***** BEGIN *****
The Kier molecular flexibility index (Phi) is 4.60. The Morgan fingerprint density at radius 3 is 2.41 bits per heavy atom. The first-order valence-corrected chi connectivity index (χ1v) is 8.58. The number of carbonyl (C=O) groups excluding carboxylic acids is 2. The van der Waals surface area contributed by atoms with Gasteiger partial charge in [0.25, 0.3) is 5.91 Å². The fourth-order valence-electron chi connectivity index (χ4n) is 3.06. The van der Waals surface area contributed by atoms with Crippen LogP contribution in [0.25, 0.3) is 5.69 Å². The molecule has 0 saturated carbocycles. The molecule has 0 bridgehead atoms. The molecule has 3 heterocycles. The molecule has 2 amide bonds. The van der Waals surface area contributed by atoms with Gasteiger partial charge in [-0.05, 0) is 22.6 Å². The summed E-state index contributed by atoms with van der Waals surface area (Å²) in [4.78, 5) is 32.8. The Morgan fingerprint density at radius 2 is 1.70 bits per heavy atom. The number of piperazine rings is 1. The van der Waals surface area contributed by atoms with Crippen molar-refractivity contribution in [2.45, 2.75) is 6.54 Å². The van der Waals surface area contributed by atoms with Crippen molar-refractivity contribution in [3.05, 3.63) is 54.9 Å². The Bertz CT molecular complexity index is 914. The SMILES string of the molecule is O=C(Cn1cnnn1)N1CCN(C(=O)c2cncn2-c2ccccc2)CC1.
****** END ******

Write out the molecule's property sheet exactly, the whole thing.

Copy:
The Kier molecular flexibility index (Phi) is 4.60. The Morgan fingerprint density at radius 3 is 2.41 bits per heavy atom. The first-order valence-corrected chi connectivity index (χ1v) is 8.58. The number of carbonyl (C=O) groups excluding carboxylic acids is 2. The van der Waals surface area contributed by atoms with Gasteiger partial charge in [0.25, 0.3) is 5.91 Å². The fourth-order valence-electron chi connectivity index (χ4n) is 3.06. The van der Waals surface area contributed by atoms with Crippen LogP contribution in [0.25, 0.3) is 5.69 Å². The molecule has 0 saturated carbocycles. The molecule has 0 bridgehead atoms. The molecule has 3 heterocycles. The molecule has 2 amide bonds. The van der Waals surface area contributed by atoms with Gasteiger partial charge in [-0.05, 0) is 22.6 Å². The summed E-state index contributed by atoms with van der Waals surface area (Å²) in [4.78, 5) is 32.8. The Morgan fingerprint density at radius 2 is 1.70 bits per heavy atom. The number of piperazine rings is 1. The van der Waals surface area contributed by atoms with Crippen molar-refractivity contribution in [2.45, 2.75) is 6.54 Å². The van der Waals surface area contributed by atoms with Crippen molar-refractivity contribution in [3.05, 3.63) is 54.9 Å². The Bertz CT molecular complexity index is 914. The SMILES string of the molecule is O=C(Cn1cnnn1)N1CCN(C(=O)c2cncn2-c2ccccc2)CC1.